In this week's paper, I cover the stuff that impressed me most (or least) at South by Southwest, including a couple exciting discoveries. Here's what I couldn't cram into the print edition.
After Thee Satisfaction's knockout set , a Seattle friend persuaded me to stay another half hour to catch Shabazz Palaces, another upstart act from his city. Shabazz Palaces isn't exactly unknown—it's the fledgling solo project of Ishmael "Butterfly" Butler from Digable Planets. The band sounded artfully psychedelic, but I wasn't sure if that was just because of all the reverb on the PA. The music was loose and angular—someone next to me compared it to Anti-Pop Consortium, but it was softer and warmer than that, more like an underproduced, jammy Sa-Ra Creative Partners. Butler was accompanied by a live percussionist, who played shakers, gourds, and hand drums and even plinked on a kalimba while Butler tapped out beats on his electronics rig.
Thursday night, I only saw one act and it was Icelandic folk singer Olof Arnalds, whose new record on One Little Indian I like. I think she's kind of the Joanna Newsom of Iceland—except her voice is so high and pristine that she makes Newsom sound like James Earl Jones voicing Darth Vader. She played in the Driskill Hotel's tearoom, which is small but very fancy, and everyone sat on the floor and paid rapt attention. Accompanied by her friend David Thor on guitar and piano, Arnalds played what I initially thought was a mandolin with an armadillo hide duct-taped to the back. Turns out it's a kind of South American lute called a charango (here's a clip of her explaining it).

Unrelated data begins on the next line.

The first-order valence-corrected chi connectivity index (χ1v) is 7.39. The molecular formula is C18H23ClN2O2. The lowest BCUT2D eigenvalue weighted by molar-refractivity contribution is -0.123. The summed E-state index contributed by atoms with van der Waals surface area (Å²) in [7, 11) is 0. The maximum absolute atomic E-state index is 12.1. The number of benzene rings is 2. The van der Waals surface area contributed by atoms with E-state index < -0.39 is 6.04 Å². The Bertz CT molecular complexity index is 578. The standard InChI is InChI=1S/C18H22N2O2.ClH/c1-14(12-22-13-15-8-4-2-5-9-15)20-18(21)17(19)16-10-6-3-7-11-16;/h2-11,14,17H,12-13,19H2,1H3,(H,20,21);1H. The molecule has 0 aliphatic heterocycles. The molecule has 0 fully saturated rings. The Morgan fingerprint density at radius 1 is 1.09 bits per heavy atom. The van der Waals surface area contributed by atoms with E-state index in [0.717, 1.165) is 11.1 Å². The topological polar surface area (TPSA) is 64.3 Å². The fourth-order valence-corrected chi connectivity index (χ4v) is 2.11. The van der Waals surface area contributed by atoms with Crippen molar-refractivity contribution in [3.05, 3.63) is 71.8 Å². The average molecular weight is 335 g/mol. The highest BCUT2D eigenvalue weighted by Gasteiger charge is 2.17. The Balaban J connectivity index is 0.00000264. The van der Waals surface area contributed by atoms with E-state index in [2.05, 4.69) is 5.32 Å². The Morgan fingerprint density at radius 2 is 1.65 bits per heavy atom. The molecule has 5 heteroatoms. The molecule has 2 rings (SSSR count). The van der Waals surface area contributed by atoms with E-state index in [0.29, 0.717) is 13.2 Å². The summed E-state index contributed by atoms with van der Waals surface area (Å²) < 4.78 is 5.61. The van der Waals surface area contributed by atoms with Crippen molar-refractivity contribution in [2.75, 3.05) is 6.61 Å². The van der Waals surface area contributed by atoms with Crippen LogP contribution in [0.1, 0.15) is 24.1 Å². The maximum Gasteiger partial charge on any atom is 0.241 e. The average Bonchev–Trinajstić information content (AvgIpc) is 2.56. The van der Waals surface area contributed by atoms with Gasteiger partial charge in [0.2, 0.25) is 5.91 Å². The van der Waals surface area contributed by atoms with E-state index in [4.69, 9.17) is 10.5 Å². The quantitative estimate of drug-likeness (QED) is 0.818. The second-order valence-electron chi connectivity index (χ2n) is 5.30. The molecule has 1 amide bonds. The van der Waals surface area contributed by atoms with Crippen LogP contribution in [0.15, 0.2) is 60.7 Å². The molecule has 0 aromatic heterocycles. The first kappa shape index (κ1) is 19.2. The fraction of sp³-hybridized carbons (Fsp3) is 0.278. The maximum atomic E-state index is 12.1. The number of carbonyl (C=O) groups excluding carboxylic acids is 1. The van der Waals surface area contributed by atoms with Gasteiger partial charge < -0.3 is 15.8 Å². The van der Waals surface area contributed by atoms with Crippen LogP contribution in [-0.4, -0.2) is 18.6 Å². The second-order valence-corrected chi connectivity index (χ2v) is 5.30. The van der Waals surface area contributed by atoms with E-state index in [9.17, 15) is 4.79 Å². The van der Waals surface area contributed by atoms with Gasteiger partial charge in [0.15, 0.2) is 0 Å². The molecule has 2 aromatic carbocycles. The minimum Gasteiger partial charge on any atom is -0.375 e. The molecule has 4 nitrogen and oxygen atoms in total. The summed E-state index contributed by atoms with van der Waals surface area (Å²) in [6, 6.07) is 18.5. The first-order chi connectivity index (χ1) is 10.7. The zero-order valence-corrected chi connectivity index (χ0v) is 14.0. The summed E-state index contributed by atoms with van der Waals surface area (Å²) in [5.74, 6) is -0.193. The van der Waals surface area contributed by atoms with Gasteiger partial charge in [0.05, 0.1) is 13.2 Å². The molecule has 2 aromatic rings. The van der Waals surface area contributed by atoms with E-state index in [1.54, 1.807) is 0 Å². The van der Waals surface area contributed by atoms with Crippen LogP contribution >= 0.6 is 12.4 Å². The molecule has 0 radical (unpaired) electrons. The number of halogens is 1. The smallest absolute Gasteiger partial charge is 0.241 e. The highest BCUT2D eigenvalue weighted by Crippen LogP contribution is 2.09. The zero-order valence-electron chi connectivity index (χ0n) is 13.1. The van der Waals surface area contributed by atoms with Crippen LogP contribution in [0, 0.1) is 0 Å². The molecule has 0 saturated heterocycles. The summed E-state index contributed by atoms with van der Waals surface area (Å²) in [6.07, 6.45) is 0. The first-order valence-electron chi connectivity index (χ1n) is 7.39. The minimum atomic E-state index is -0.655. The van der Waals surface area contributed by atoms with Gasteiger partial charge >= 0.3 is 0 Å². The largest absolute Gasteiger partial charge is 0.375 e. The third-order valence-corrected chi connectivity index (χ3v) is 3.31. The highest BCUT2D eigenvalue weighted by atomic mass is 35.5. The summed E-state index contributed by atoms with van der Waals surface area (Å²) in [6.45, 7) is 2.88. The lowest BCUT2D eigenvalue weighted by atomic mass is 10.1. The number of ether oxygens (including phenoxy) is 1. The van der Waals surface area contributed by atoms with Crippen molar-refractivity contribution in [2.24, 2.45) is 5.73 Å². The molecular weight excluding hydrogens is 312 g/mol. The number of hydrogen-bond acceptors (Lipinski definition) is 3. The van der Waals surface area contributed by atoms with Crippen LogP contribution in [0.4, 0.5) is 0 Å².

She sang most of her songs in Icelandic, including what seemed to be a bawdy cabaret number. She also did a few in English, and though she's fluent her lyrics were a little weird—at one point she made the audience sing along to an epic bridge whose only words were something like "Don't get into that horrible car," repeated over and over for at least a minute. It made me rethink what she might be saying in Icelandic, because up till that point I'd imagined her lyrics to be very poetic, perhaps about moss or sea foam or lost love or frolicking in the heather—afterward I thought they must be banal at best. She also pressed us into singing the drawn-out hoots and whoops in the outro during her cover of Bruce Springsteen's "I'm on Fire". The audience was really game, despite being filled with product managers and marketing-department underlings and bloggers—folks you wouldn't assume would be enthusiastic about gang vocals or even able to carry a tune.
Friday night I caught True Widow at the Aquarius Records showcase, despite having already had my fill of music for the day. After about ten bands, you get to a point where you have no generosity or patience—bands have about 30 seconds to impress you or you're splitting, or at least standing at the bar kvetching loudly with your friends. Anyhow, True Widow held my attention and interest for the duration of their set. They're much heavier live than on record; they reminded me a bit of a sludgier Eleventh Dream Day, with a little hesher wickedness to them (A Minor Forest fans take note). True Widow are also recommended if you've ever wished Yo La Tengo were a stoned, slowcore bummer band.